And that's when I became a writer. Because in between the smoking and the hangovers, I learned the craft of writing. I had to read authors I hated, and learned to enjoy their quirkiness. I fell in love with literary criticism. I had a lot of poorly formed opinions that I was forced to back up. I had to write, and rewrite, and be judged, constantly. For my senior thesis I wrote an unfinished gothic novel. My grading professor said it was more like Jane Austen than anything he'd ever seen. That went to my head pretty quickly, but that wasn't enough for me to send it to publishers. I knew better. I knew what really good, really publishable, really classic writing was supposed to be, and I didn't want my words to be judged any less.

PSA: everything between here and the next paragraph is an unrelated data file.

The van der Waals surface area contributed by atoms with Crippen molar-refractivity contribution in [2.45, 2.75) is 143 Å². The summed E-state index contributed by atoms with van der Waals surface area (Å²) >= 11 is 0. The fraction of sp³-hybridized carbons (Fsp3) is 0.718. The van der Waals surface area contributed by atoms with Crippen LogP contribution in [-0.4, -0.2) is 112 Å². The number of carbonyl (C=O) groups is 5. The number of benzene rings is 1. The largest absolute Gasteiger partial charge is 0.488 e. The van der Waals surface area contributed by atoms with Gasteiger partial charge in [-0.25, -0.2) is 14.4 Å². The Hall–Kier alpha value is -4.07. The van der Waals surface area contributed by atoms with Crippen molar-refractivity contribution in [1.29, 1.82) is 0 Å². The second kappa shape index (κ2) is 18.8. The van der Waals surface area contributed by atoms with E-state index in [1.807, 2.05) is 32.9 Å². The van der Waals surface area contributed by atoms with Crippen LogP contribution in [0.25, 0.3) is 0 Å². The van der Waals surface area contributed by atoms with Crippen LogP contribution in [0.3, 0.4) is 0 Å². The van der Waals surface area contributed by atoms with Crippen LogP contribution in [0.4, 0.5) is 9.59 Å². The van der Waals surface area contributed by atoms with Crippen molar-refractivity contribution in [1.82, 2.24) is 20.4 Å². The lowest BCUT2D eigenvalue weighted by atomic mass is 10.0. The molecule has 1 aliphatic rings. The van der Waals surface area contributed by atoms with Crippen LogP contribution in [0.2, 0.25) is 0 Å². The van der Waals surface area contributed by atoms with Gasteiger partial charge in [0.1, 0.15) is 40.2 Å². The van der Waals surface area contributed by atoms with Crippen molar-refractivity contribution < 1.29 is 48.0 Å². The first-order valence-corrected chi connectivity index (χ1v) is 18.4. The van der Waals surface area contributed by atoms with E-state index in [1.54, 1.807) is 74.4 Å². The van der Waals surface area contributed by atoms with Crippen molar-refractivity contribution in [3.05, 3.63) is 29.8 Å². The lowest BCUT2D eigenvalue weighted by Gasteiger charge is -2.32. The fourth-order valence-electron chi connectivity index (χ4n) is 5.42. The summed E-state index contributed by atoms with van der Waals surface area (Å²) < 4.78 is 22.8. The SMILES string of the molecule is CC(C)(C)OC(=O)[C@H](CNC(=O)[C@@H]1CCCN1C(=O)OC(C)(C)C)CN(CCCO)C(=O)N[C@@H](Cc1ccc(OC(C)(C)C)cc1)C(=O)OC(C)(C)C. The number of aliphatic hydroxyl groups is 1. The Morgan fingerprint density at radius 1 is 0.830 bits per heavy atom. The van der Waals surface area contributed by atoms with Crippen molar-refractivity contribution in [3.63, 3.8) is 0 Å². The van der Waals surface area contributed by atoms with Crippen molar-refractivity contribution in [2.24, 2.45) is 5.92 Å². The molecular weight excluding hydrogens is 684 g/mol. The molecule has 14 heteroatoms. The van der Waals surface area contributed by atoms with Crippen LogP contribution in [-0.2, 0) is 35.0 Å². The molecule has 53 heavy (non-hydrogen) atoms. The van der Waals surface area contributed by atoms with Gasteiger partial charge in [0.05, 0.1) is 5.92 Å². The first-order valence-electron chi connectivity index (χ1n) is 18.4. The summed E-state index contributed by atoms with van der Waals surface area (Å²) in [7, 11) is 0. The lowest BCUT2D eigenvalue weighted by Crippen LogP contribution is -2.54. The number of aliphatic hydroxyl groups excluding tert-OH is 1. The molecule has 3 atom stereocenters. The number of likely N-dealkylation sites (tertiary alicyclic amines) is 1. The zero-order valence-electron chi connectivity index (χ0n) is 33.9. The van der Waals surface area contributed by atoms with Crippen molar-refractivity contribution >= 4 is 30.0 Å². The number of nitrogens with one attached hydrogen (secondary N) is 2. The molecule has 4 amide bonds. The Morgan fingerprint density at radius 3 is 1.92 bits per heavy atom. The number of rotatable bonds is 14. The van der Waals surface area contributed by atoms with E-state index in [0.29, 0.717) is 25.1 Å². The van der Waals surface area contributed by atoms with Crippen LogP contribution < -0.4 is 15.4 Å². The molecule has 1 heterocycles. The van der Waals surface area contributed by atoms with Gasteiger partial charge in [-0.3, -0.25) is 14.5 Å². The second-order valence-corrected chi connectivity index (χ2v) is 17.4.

So this is How Kaavya Got Published, and Got Caught. But who cares? The only child of two doctors, with access to private Ivy League consultants and a Harvard business degree awaiting, she can put the money in the bank and toddle off. Because she's underage when she wrote the book, it'll be pretty hard to sue her for libel or slander. Only the truly vengeful--or, alternatively, Ms. McCafferty--should care enough to do so. As for the editors/agents/adults? Indian journalist Nilanja (yes, that sounds like my name too) S. Roy notes in The Business Standard that "Kaavya’s editors were comfortable admitting that Opal Mehta needed more work and more “inputs” than most manuscripts, though they gave her credit for an “original” idea" and that the public "did have a fair idea of the many processes that went into the manufacture of this book, complete with the advance, the hype, the deal."